ME: When it comes to recording, how do your individual experiences from live performance translate in a studio setting?
Greg: Well they’re two completely different things, but over the years I’ve begun to understand them better. Studio stuff you just have to pay attention to your musicianship more. You still have to do that live, but sometimes being in the studio requires more dynamics. It depends.
Matt: Agreed. I grew up believing if I can’t play it live, then I’m not putting it on the record. I try to be 100% true to what I’ll play in a live setting. Edit: More cowbell please.
ME: Tell me a bit about the transition into your follow-up single, Henchmen. Had it just been these recent career happenings alone that jump-started the writing process?
Hope: It was just a voice memo idea I had. We had ended a practice and I just said, “Hey, I have this idea.” You could kind of see a little spark go off above Greg’s head when he heard it; he wanted to go home and see what he could do with it. And it just built from there! We all wanted to see how we worked together in a studio setting, all three of us felt equally inspired, and the track just came out naturally!
Greg: I’d say so. When we all formed, and started jamming the old stuff, we were stoked to start writing new material. It came naturally from there. Hope and Matt and I had some sessions then bam, son—Henchmen.
Matt: We were all anxious to start writing new material! It all came naturally pretty fast.
ME: The song had all three of you collectively contributing to it. Do you feel it best represents where you are as a band, especially in refining your anthem rock sound?
Greg: Yeah! it represents a side we aren’t afraid to go to. The catastrophic sound of “Henchmen” is super cool to us, but there’s other avenues of anthem rock we are yet to explore. Like, every band has their slower song, fast song, total-jam song, etc.
Matt: There’re definite doors we haven’t explored yet. I have a few ideas in my head that I want to try as the others have their own ideas, I’m sure. “Henchmen” is a nice stepping stone in the right direction. But there’s so much more to explore!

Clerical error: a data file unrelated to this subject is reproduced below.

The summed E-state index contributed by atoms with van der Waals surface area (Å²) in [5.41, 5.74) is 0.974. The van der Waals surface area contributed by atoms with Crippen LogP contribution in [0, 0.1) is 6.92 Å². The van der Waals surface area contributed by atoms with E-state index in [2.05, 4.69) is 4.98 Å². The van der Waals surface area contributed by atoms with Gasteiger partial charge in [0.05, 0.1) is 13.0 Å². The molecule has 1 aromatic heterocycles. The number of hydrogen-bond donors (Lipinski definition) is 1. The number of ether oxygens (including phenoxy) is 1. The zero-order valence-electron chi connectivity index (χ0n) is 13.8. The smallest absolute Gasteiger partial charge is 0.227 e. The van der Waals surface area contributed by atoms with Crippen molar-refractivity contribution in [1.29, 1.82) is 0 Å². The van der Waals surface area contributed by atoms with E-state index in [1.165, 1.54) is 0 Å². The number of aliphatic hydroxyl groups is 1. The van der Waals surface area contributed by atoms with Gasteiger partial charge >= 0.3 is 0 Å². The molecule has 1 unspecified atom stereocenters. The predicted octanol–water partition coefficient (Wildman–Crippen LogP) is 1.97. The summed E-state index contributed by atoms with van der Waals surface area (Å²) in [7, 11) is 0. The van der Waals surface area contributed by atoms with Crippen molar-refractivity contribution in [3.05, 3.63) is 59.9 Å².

Hope: The anthem rock thing is kind of just centralized around exploring the different sides of what the word ‘anthem’ means. We’re continuously learning, exploring, experimenting with different elements. It’s a constant growth process to write out what ‘anthem’ means to all of us!
ME: Do you aim to emphasize a collaborative aesthetic for the process of the eventual full-length?
Hope: We don’t have any plans for a full-length as of right now, but we will always act as a collaborative group when it comes to creating. Everyone in VISTA is equal.
Greg: Yeah, I’d say the effort would remain the same.
Matt: We’re all equals until we start playing Mario Kart (laughs)! But that’s a different topic for another day.
ME: All things considered, is it an especially gratifying feeling having this all work out and move forward?
Hope: For sure! This is the path that VISTA was meant to walk down—the people who were supposed to round this out. I don’t really see it as a revitalized lineup anymore; I just see it as VISTA! But it’s definitely comforting to be moving forward again.
Greg: It feels great that it all worked out. I’m glad we all came together. Now it’s time to do big stuff!
Matt: The lineup before Greg and I never played live. In actuality, it was kind of a clean slate for all of us. No one saw VISTA before Versus. So, when Greg and I joined it was kind of like, “Okay, THIS is VISTA.”
ME: Lastly, anything you’d like to say to your fans?
Greg: Hello, and thank you. Give Henchmen a couple hundred listens if you could! Or buy it! We love ya.
Matt: Without the fans, we’d be nothing. Period. Thank you for taking the time out of your day to listen to us and engage with us on social media and in person. We hope to see you all sooner than later. I see you U.K. fans asking us to come…I see you!
Hope: Thank you for helping us grow! You’re all awesome!